Kelsey Fernandez, the owner of a $6,000 sulphur and citron-crested cockatoo named Lemon Grab, said the emotional support animal was taken from the Gallery of Pets store, around closing time on Sunday.
"I've struggled with mental illness my entire life, and ever since I got him I've been doing so much better," Fernandez told Austonia.
The $6k cockatoo is young and will starve unless he is fed by hand, Fernandez said.
In a surveillance video, a man appears to have something under his shirt as he and two others exit the business around the same time the store believes that Lemon Grab was stolen.
Fernandez said a report has been filed with the Austin Police Department with an $1,000 reward for his return.
- Bike shops report burglaries, putting them thousands in debt - austonia ›
- Does Dirty 6th live up to its name? Here's how crime stacks up in ... ›
- Austin police will no longer respond to non-emergency calls, looking ... ›
- Two carjackings reported in Westlake area, one arrested - austonia ›
- Furever companion: Austonia's complete guide to adopting in Austin ... ›
- Cats get to keep their claws with new Austin city ordinance - austonia ›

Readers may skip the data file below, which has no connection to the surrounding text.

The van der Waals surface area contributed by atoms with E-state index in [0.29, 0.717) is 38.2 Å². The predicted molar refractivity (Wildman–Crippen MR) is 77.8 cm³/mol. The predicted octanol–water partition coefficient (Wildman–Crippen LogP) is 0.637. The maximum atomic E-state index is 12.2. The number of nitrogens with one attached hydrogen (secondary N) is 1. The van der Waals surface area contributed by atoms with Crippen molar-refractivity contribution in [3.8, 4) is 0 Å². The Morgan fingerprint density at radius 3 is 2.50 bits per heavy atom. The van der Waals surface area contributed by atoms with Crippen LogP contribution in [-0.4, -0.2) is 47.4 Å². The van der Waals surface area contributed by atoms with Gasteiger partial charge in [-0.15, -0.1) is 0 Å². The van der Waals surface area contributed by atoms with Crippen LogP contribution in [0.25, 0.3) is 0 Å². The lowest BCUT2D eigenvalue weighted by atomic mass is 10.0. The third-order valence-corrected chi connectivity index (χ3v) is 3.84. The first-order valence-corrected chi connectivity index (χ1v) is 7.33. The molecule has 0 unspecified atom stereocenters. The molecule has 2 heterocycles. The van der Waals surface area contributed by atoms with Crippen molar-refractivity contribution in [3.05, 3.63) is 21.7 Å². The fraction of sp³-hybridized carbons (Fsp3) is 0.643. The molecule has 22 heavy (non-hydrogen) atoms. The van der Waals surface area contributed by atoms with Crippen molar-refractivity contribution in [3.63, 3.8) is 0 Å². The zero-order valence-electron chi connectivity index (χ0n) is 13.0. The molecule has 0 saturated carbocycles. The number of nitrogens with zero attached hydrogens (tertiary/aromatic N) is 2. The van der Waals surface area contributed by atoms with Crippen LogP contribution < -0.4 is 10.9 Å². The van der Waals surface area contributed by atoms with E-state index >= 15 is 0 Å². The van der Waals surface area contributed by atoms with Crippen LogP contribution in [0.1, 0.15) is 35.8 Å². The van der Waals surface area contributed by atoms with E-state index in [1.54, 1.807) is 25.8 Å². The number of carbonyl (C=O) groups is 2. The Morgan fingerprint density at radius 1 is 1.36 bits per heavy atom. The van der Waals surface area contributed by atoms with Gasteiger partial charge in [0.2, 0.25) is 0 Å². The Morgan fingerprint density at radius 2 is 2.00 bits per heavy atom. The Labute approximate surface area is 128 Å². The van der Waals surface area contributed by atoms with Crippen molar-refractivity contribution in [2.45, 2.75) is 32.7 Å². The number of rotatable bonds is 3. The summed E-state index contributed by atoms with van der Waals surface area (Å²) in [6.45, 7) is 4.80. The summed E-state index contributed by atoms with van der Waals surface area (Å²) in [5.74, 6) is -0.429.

- Pet Paradise is coming to Austin - austonia ›
- Austinites are some of the most sociable pet owners - austonia ›
- Seeing double: Pet parents clone their furry friends with Austin-area ... ›
Introverts and personal space lovers may not want to make the move to Austin anytime soon: The Texas capital saw a bigger increase in one-bedroom rent prices than almost any other U.S. city in April, according to a Rent.com report.
Austin's one-bedroom rent has more than doubled—a 112% increase—from April 2021 to 2022, the report said. Only Oklahoma City saw a higher year-over-year increase with a 133% jump.
Austin also had the fourth-highest increase in two-bedroom rent, with a 50% increase in the past year. The city joined a nationwide trend where rents were up 8.3% year-over-year across the U.S, a trend exacerbated by a 6.2% increase in inflation in the same time period.
But "not everyone is experiencing inflation the same way," Redfin Deputy Chief Economist Taylor Marr said in the report, and a brunt of the load has gone to cities with more move-ins. While over 90% of state rental markets increased in the last year, that jump was seen most in Sun Belt states, including Texas, Arizona and Florida.
Even with breakneck increases in rent, however, Austin's rent prices still haven't cracked the top 10: the city's one-bedroom apartments are the 12th most expensive in the nation with an average price of $2,918. Meanwhile, its two-bedrooms fall behind Texas cities Frisco, Dallas and Plano and come out 34th on the list with a $2,302 average monthly rent.
- Austin housing market prices continue to climb in 2021 real estate ... ›
- Austin sees record-breaking real estate year in 2021 - austonia ›
- Austin ranks among top luxury real estate markets - austonia ›
- Austin's housing market is more overpriced than any U.S. city but ... ›